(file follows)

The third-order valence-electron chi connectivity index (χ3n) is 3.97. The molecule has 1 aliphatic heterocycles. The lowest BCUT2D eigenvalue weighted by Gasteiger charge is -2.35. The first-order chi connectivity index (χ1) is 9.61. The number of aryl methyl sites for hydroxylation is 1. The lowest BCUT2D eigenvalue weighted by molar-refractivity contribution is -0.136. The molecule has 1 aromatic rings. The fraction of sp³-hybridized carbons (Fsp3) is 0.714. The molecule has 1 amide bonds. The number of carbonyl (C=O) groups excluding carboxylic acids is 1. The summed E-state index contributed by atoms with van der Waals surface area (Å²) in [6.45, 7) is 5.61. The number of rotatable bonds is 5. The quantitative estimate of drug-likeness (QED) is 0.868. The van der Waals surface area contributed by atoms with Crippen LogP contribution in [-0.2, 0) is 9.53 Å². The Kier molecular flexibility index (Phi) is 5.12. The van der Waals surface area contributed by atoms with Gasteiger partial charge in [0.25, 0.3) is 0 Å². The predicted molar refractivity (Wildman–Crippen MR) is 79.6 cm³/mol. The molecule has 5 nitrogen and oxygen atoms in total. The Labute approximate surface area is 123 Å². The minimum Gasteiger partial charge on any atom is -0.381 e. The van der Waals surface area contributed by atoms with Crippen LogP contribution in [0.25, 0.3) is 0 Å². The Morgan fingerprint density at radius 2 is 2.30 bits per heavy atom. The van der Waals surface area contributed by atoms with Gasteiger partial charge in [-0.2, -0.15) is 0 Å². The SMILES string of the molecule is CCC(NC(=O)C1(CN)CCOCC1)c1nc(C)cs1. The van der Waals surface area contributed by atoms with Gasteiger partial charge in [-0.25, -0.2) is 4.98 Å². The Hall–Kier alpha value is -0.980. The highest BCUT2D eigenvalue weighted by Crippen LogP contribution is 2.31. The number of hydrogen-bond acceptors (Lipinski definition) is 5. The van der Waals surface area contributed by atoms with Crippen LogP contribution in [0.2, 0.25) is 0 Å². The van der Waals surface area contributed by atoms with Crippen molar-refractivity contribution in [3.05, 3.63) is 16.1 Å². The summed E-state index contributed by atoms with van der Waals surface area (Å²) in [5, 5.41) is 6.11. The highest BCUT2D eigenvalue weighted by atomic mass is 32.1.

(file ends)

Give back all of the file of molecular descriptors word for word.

The third-order valence-electron chi connectivity index (χ3n) is 3.97. The molecule has 1 aliphatic heterocycles. The lowest BCUT2D eigenvalue weighted by Gasteiger charge is -2.35. The first-order chi connectivity index (χ1) is 9.61. The number of aryl methyl sites for hydroxylation is 1. The lowest BCUT2D eigenvalue weighted by molar-refractivity contribution is -0.136. The molecule has 1 aromatic rings. The fraction of sp³-hybridized carbons (Fsp3) is 0.714. The molecule has 1 amide bonds. The number of carbonyl (C=O) groups excluding carboxylic acids is 1. The summed E-state index contributed by atoms with van der Waals surface area (Å²) in [6.45, 7) is 5.61. The number of rotatable bonds is 5. The quantitative estimate of drug-likeness (QED) is 0.868. The van der Waals surface area contributed by atoms with Crippen LogP contribution in [-0.2, 0) is 9.53 Å². The Kier molecular flexibility index (Phi) is 5.12. The van der Waals surface area contributed by atoms with Gasteiger partial charge in [0.25, 0.3) is 0 Å². The predicted molar refractivity (Wildman–Crippen MR) is 79.6 cm³/mol. The molecule has 5 nitrogen and oxygen atoms in total. The Labute approximate surface area is 123 Å². The minimum Gasteiger partial charge on any atom is -0.381 e. The van der Waals surface area contributed by atoms with Crippen LogP contribution in [0.25, 0.3) is 0 Å². The Morgan fingerprint density at radius 2 is 2.30 bits per heavy atom. The van der Waals surface area contributed by atoms with Gasteiger partial charge in [-0.2, -0.15) is 0 Å². The SMILES string of the molecule is CCC(NC(=O)C1(CN)CCOCC1)c1nc(C)cs1. The van der Waals surface area contributed by atoms with Gasteiger partial charge in [-0.25, -0.2) is 4.98 Å². The Hall–Kier alpha value is -0.980. The highest BCUT2D eigenvalue weighted by Crippen LogP contribution is 2.31. The number of hydrogen-bond acceptors (Lipinski definition) is 5. The van der Waals surface area contributed by atoms with Crippen LogP contribution in [0.2, 0.25) is 0 Å². The van der Waals surface area contributed by atoms with Crippen molar-refractivity contribution in [3.05, 3.63) is 16.1 Å². The summed E-state index contributed by atoms with van der Waals surface area (Å²) in [5, 5.41) is 6.11. The highest BCUT2D eigenvalue weighted by atomic mass is 32.1.